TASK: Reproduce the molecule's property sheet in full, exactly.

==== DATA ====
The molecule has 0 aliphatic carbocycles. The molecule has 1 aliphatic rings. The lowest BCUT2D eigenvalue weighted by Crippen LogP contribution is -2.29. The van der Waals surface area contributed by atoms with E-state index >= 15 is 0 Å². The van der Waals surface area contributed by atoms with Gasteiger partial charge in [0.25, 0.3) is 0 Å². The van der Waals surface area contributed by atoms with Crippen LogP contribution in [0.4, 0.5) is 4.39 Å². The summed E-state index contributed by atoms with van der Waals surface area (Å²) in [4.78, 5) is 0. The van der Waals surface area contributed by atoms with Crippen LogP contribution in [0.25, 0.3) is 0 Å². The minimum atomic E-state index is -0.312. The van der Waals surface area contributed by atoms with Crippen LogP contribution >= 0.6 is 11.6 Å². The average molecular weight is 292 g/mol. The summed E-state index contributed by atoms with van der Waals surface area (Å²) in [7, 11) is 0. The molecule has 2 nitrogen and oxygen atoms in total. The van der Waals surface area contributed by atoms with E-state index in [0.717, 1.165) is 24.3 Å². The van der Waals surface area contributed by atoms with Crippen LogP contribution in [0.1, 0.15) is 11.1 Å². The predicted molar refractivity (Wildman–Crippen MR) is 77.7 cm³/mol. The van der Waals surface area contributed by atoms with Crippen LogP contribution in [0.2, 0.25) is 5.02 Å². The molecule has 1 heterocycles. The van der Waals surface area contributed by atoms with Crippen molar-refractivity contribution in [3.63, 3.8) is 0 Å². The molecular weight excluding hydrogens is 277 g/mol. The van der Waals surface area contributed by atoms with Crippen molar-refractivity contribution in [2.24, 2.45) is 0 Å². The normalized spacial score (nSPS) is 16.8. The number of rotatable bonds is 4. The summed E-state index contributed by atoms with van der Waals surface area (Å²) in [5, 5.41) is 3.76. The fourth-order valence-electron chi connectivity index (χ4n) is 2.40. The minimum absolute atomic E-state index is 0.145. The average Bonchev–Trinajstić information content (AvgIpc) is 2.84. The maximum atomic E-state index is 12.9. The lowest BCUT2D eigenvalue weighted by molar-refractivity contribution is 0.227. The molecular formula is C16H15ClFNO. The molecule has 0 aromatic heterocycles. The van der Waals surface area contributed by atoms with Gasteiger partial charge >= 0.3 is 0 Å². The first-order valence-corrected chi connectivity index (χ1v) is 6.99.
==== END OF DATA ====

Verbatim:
The molecule has 0 aliphatic carbocycles. The molecule has 1 aliphatic rings. The lowest BCUT2D eigenvalue weighted by Crippen LogP contribution is -2.29. The van der Waals surface area contributed by atoms with E-state index >= 15 is 0 Å². The van der Waals surface area contributed by atoms with Gasteiger partial charge in [0.25, 0.3) is 0 Å². The van der Waals surface area contributed by atoms with Crippen LogP contribution in [0.4, 0.5) is 4.39 Å². The summed E-state index contributed by atoms with van der Waals surface area (Å²) in [4.78, 5) is 0. The van der Waals surface area contributed by atoms with Crippen LogP contribution in [0.25, 0.3) is 0 Å². The minimum atomic E-state index is -0.312. The van der Waals surface area contributed by atoms with Crippen LogP contribution >= 0.6 is 11.6 Å². The average molecular weight is 292 g/mol. The summed E-state index contributed by atoms with van der Waals surface area (Å²) in [7, 11) is 0. The molecule has 2 nitrogen and oxygen atoms in total. The van der Waals surface area contributed by atoms with E-state index in [0.717, 1.165) is 24.3 Å². The van der Waals surface area contributed by atoms with Crippen LogP contribution in [0.1, 0.15) is 11.1 Å². The predicted molar refractivity (Wildman–Crippen MR) is 77.7 cm³/mol. The van der Waals surface area contributed by atoms with Crippen LogP contribution in [0.2, 0.25) is 5.02 Å². The molecule has 1 heterocycles. The van der Waals surface area contributed by atoms with Crippen molar-refractivity contribution in [3.63, 3.8) is 0 Å². The molecular weight excluding hydrogens is 277 g/mol. The van der Waals surface area contributed by atoms with Crippen molar-refractivity contribution in [2.24, 2.45) is 0 Å². The normalized spacial score (nSPS) is 16.8. The number of rotatable bonds is 4. The summed E-state index contributed by atoms with van der Waals surface area (Å²) in [5, 5.41) is 3.76. The fourth-order valence-electron chi connectivity index (χ4n) is 2.40. The minimum absolute atomic E-state index is 0.145. The average Bonchev–Trinajstić information content (AvgIpc) is 2.84. The maximum atomic E-state index is 12.9. The lowest BCUT2D eigenvalue weighted by molar-refractivity contribution is 0.227. The molecular formula is C16H15ClFNO. The molecule has 0 aromatic heterocycles. The van der Waals surface area contributed by atoms with Gasteiger partial charge >= 0.3 is 0 Å². The first-order valence-corrected chi connectivity index (χ1v) is 6.99.